You and your partner have decided to tie the knot--congratulations! This is an exciting time with lots of learning and growing involved, especially when it comes to your personal finance. One way marriage could affect your finances that you may not have considered yet is your credit score. While getting married won't change your credit score, taking out joint credit accounts as partners can.
In this article, you'll learn how the choices you make about joint credit accounts and co-signing loans may impact your credit score.
Does getting married affect your credit?
Credit reports often contain public records and other personal information. In that case, you may be wondering if your new marriage can affect your credit. The marriage itself won't affect your credit history or score directly. In that case, you may be wondering if your newly minted marital status could affect your credit. The short answer is no. In and of itself, marriage will not directly affect credit history or credit score, as it does not get reported to the three main credit bureaus: Experian™, Equifax® and TransUnion®.
Your credit history belongs to you, as an individual. It includes your past credit behavior, including details of past payments, debt and balances, age and type of credit accounts, as well as available credit amounts. These factors are used to populate your credit report.
Your credit score, on the other hand, is the three-digit numerical value that's calculated based on your credit history. Credit scores range from approximately 300–850 depending on the scoring model used (for example, VantageScore® or FICO® and can be categorized from poor to excellent. Your credit score represents your creditworthiness within the credit-lending industry and is a defining factor when it comes to opening up new credit card accounts, qualifying for loans and mortgages and being eligible for low APRs.
If you're interested in learning more about what your specific credit score is, what it means and how you can improve it, enroll in Chase Credit Journey® to get your free VantageScore and a credit report powered by Experian. With Credit Journey, you can see how various milestones—from getting married and having joint accounts to making a large purchase like a home—can impact your score.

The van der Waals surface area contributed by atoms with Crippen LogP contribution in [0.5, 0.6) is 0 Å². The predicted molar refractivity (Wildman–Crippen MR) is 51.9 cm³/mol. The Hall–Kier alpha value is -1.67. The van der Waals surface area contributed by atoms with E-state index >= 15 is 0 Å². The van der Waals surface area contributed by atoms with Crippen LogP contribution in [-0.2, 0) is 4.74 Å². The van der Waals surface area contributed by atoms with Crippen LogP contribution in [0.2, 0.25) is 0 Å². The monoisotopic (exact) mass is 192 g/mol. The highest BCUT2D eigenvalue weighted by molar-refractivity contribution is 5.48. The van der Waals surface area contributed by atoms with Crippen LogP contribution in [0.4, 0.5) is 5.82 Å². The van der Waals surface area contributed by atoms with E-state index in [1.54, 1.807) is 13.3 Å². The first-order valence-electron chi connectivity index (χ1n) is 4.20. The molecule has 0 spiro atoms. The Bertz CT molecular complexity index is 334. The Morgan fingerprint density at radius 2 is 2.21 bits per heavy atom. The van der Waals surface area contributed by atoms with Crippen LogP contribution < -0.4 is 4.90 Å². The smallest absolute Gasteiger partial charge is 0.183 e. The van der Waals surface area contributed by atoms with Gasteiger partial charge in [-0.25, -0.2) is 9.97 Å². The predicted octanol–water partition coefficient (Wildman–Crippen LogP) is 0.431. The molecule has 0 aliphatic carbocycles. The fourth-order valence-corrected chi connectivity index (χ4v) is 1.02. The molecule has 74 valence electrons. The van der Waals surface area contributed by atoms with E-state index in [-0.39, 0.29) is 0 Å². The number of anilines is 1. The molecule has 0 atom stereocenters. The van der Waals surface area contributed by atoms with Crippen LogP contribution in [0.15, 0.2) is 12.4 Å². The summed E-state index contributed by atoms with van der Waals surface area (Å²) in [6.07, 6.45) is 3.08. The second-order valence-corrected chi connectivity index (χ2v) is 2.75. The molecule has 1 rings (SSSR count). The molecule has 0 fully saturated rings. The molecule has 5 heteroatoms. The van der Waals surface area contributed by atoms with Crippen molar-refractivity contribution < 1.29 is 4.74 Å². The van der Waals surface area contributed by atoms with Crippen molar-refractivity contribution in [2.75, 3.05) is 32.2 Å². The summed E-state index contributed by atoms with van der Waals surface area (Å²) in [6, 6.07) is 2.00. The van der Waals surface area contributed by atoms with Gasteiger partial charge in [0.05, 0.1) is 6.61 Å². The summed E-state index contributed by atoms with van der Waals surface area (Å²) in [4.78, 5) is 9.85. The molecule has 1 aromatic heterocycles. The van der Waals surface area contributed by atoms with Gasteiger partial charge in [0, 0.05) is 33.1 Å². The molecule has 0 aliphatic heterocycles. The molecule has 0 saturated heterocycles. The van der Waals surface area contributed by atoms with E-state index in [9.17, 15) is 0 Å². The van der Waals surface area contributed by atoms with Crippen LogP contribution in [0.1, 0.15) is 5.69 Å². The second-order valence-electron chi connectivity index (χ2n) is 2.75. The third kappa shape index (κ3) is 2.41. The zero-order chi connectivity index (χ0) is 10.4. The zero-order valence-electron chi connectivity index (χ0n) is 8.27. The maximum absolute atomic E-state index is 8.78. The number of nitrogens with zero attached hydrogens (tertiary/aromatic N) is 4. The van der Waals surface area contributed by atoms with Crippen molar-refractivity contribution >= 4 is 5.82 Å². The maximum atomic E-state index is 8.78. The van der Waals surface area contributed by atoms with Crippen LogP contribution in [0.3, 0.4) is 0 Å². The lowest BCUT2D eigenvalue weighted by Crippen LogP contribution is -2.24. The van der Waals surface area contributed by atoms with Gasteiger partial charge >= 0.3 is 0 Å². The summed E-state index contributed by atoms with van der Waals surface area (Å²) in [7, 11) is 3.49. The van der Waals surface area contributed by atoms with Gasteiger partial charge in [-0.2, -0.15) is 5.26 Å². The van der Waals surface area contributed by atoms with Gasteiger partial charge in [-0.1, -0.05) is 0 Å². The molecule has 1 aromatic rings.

When you get married, does your credit combine?
Now that you know a little more about your individual credit, credit score and credit history, you may be wondering if your credit gets combined with your partner's when you get married. To put it simply, no--credit does not combine with your spouse's when you get married. You will always have your individual credit score.
However, as a married couple, you may have some joint accounts. This could affect your credit score—let's get into more detail below.
How do joint credit card accounts impact your credit score?
As a married couple, you may open (or have already opened) joint lines of credit. This type of credit entails that both you and your spouse's names will appear on the credit card account. That means the financial activity towards this account will get reflected in both individual credit scores. How one spouse handles the account will show on the other spouse's credit, and therefore have the potential to impact their credit score.
Joint accounts are opened after considering both you and your spouse's incomes, assets and credit history. Not all joint accounts are the same, and depending on how yours is structured your credit score can be significantly affected if you or your spouse fail to make payments on time.
Spouse as a co-signer
A co-signer is a person who contractually agrees to cover repayment of a loan, mortgage or credit account if the primary account user doesn't. Co-signers can help those with poor credit get approvals for things like leases and auto loans.
If you decide to co-sign an account with your spouse, keep in mind that you, as a co-signer, will be responsible for stepping in if your partner can't afford the payments. Should you and your spouse miss payments or make frequent late payments, you could face negative impacts to your scores. The impact depends on your current credit score--for example, the higher your score, the more points you could risk losing.
Spouse as an authorized user
An authorized user is a credit card user who's been added to the account by the card's owner, also known as the primary cardholder. If you decide to authorize your spouse to use your credit card, be prepared to have their activity reflect in your credit score. For example, if your spouse makes regular payments on time and in full, this could benefit your score as it contributes towards your payment history. On the other hand, if your spouse misses payments or over-spends, causing overdrafts and additional late fees, you could face negative impacts to your credit scores.
Just because you and your loved one decide to tie the knot, your credit score won't be impacted from that union. In fact, your score shouldn't change much at all unless you open joint accounts with your partner.
Just be mindful that as you build your financial foundation with your spouse, your choices (individually and as a couple) can affect your credit score and cause it to fluctuate.